There were causeways on the Shell Road
which a single battery could hold against a large force; and the plantations were everywhere so intersected by hedges and dikes that they seemed expressly planned for defence.
Although creeks wound in and out everywhere, yet these were only navigable at high tide, and at all other times were impassable marshes.
There were but few posts where the enemy were within rifle range, and their occasional attacks at those points were soon stopped by our enforcement of a pithy order from General Hunter
, “Give them as good as they send.”
So that, with every opportunity for being kept on the alert, there was small prospect of serious danger; and all promised an easy life, with only enough of care to make it pleasant.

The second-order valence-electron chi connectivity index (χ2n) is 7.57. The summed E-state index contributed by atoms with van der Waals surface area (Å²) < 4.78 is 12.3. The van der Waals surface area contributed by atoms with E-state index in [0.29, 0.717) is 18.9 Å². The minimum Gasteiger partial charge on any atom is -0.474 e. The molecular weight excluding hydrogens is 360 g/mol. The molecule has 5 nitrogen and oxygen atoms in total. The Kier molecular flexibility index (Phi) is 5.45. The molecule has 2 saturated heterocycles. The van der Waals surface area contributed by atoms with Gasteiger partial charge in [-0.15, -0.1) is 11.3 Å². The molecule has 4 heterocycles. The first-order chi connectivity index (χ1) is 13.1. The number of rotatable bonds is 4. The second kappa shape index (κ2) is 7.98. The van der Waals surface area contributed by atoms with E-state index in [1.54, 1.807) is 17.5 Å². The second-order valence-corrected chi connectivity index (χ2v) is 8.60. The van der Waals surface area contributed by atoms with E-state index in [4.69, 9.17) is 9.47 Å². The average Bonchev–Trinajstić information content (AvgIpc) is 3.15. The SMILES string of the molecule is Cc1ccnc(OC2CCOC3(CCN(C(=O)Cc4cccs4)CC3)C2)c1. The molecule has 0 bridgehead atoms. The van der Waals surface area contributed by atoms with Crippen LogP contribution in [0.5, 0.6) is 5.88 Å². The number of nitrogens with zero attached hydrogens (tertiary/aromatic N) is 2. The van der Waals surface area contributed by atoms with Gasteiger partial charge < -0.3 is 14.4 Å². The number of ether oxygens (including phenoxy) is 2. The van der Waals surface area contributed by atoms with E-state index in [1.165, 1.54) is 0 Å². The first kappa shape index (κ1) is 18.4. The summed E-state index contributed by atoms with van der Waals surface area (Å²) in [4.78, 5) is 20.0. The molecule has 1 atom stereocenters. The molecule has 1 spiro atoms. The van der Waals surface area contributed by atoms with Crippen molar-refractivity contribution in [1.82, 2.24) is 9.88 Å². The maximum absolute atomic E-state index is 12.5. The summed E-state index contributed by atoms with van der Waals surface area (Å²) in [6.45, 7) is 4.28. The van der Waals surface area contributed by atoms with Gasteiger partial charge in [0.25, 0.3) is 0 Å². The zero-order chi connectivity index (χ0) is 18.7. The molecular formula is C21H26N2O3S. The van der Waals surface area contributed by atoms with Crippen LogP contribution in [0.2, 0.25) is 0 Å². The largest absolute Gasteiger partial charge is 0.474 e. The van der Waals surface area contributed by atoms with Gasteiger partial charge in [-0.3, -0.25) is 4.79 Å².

The picket station was therefore always a coveted post among the regiments, combining some undeniable importance with a kind of relaxation; and as we were there three months on our first tour of duty, and returned there several times afterwards, we got well acquainted with it. The whole region always reminded me of the descriptions of La Vendee, and I always expected to meet Henri Larochejaquelein
riding in the woods.
How can I ever describe the charm and picturesqueness of that summer life?
Our house possessed four spacious rooms and a piazza; around it were grouped sheds and tents; the camp was a little way off on one side, the negro-quarters of the plantation on the other; and all was immersed in a dense mass of waving and murmuring locust-blossoms.
The spring days were always lovely, while the evenings were always conveniently damp; so that we never shut the windows by day, nor omitted our cheerful fire by night.
Indoors, the main Headquarters seemed like the camp of